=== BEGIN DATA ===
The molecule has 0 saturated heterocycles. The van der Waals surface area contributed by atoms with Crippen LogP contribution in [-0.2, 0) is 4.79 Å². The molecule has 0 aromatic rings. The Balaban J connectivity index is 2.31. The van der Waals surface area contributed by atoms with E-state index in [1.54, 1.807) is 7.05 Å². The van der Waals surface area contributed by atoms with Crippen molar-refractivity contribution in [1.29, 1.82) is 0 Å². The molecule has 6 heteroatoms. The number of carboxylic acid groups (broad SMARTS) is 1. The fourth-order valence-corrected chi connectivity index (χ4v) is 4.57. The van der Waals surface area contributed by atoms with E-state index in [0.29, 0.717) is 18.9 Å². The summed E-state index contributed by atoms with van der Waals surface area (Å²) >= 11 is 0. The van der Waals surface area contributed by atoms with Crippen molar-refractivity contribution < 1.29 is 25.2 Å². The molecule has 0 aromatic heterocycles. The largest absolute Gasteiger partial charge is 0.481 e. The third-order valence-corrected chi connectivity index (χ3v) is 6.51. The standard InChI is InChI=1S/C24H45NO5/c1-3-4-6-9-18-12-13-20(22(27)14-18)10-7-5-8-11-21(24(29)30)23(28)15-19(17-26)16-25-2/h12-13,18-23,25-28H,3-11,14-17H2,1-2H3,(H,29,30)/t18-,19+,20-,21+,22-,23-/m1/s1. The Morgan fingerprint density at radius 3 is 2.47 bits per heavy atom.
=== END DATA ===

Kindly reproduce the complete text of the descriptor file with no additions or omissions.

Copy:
The molecule has 0 saturated heterocycles. The van der Waals surface area contributed by atoms with Crippen LogP contribution in [-0.2, 0) is 4.79 Å². The molecule has 0 aromatic rings. The Balaban J connectivity index is 2.31. The van der Waals surface area contributed by atoms with E-state index in [1.54, 1.807) is 7.05 Å². The van der Waals surface area contributed by atoms with Crippen molar-refractivity contribution in [1.29, 1.82) is 0 Å². The molecule has 6 heteroatoms. The number of carboxylic acid groups (broad SMARTS) is 1. The fourth-order valence-corrected chi connectivity index (χ4v) is 4.57. The van der Waals surface area contributed by atoms with E-state index in [0.29, 0.717) is 18.9 Å². The summed E-state index contributed by atoms with van der Waals surface area (Å²) >= 11 is 0. The van der Waals surface area contributed by atoms with Crippen molar-refractivity contribution < 1.29 is 25.2 Å². The molecule has 0 aromatic heterocycles. The largest absolute Gasteiger partial charge is 0.481 e. The third-order valence-corrected chi connectivity index (χ3v) is 6.51. The standard InChI is InChI=1S/C24H45NO5/c1-3-4-6-9-18-12-13-20(22(27)14-18)10-7-5-8-11-21(24(29)30)23(28)15-19(17-26)16-25-2/h12-13,18-23,25-28H,3-11,14-17H2,1-2H3,(H,29,30)/t18-,19+,20-,21+,22-,23-/m1/s1. The Morgan fingerprint density at radius 3 is 2.47 bits per heavy atom.